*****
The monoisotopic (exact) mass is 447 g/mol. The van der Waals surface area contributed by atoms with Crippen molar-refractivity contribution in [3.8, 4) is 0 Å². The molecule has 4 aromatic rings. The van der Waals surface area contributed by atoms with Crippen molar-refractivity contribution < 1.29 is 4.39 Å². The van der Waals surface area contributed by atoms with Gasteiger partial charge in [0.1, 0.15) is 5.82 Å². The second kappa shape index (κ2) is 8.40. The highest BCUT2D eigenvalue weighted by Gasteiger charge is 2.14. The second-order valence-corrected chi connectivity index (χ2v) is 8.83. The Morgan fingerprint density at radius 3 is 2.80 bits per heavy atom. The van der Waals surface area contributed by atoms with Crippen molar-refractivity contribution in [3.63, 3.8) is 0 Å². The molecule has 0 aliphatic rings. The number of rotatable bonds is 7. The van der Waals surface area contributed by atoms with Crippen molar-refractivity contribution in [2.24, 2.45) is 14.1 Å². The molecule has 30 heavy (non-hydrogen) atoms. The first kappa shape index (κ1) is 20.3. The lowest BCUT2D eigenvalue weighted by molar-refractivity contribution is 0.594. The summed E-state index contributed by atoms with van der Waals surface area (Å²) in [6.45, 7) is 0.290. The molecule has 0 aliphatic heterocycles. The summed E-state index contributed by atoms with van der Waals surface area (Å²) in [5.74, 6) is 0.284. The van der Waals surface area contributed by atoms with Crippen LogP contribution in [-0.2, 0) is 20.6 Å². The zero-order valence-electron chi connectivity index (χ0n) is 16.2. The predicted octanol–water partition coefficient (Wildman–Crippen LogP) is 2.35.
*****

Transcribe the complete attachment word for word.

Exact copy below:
The monoisotopic (exact) mass is 447 g/mol. The van der Waals surface area contributed by atoms with Crippen molar-refractivity contribution in [3.8, 4) is 0 Å². The molecule has 4 aromatic rings. The van der Waals surface area contributed by atoms with Crippen molar-refractivity contribution < 1.29 is 4.39 Å². The van der Waals surface area contributed by atoms with Gasteiger partial charge in [0.1, 0.15) is 5.82 Å². The second kappa shape index (κ2) is 8.40. The highest BCUT2D eigenvalue weighted by Gasteiger charge is 2.14. The second-order valence-corrected chi connectivity index (χ2v) is 8.83. The Morgan fingerprint density at radius 3 is 2.80 bits per heavy atom. The van der Waals surface area contributed by atoms with Crippen molar-refractivity contribution in [3.63, 3.8) is 0 Å². The molecule has 0 aliphatic rings. The number of rotatable bonds is 7. The van der Waals surface area contributed by atoms with Crippen molar-refractivity contribution in [2.24, 2.45) is 14.1 Å². The molecule has 30 heavy (non-hydrogen) atoms. The first kappa shape index (κ1) is 20.3. The lowest BCUT2D eigenvalue weighted by molar-refractivity contribution is 0.594. The summed E-state index contributed by atoms with van der Waals surface area (Å²) in [6.45, 7) is 0.290. The molecule has 0 aliphatic heterocycles. The summed E-state index contributed by atoms with van der Waals surface area (Å²) in [5.74, 6) is 0.284. The van der Waals surface area contributed by atoms with Crippen LogP contribution in [-0.2, 0) is 20.6 Å². The zero-order valence-electron chi connectivity index (χ0n) is 16.2. The predicted octanol–water partition coefficient (Wildman–Crippen LogP) is 2.35.